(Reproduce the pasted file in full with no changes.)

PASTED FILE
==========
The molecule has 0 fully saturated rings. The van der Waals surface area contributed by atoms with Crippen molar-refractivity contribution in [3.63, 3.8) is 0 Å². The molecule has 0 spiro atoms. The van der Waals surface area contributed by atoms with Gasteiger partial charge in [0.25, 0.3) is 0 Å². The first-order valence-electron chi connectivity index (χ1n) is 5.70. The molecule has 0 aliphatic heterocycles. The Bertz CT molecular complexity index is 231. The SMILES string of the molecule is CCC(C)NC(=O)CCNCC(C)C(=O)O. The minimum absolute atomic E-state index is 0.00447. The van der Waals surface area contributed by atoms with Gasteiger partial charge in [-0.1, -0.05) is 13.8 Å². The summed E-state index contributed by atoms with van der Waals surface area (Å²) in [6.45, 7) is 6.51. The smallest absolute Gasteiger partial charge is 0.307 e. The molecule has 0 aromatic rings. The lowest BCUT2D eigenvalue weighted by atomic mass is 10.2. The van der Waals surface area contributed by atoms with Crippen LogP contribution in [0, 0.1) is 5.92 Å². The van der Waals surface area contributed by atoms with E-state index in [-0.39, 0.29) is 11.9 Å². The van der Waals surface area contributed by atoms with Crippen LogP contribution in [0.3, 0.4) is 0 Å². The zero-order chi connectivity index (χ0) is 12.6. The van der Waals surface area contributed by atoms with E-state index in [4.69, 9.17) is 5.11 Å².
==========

The molecule has 0 fully saturated rings. The van der Waals surface area contributed by atoms with Crippen molar-refractivity contribution in [3.63, 3.8) is 0 Å². The molecule has 0 spiro atoms. The van der Waals surface area contributed by atoms with Gasteiger partial charge in [0.25, 0.3) is 0 Å². The first-order valence-electron chi connectivity index (χ1n) is 5.70. The molecule has 0 aliphatic heterocycles. The Bertz CT molecular complexity index is 231. The SMILES string of the molecule is CCC(C)NC(=O)CCNCC(C)C(=O)O. The minimum absolute atomic E-state index is 0.00447. The van der Waals surface area contributed by atoms with Gasteiger partial charge in [-0.1, -0.05) is 13.8 Å². The summed E-state index contributed by atoms with van der Waals surface area (Å²) in [6.45, 7) is 6.51. The smallest absolute Gasteiger partial charge is 0.307 e. The molecule has 0 aromatic rings. The lowest BCUT2D eigenvalue weighted by atomic mass is 10.2. The van der Waals surface area contributed by atoms with Crippen LogP contribution in [0, 0.1) is 5.92 Å². The van der Waals surface area contributed by atoms with E-state index in [-0.39, 0.29) is 11.9 Å². The van der Waals surface area contributed by atoms with Crippen LogP contribution in [0.3, 0.4) is 0 Å². The zero-order chi connectivity index (χ0) is 12.6. The van der Waals surface area contributed by atoms with E-state index in [4.69, 9.17) is 5.11 Å².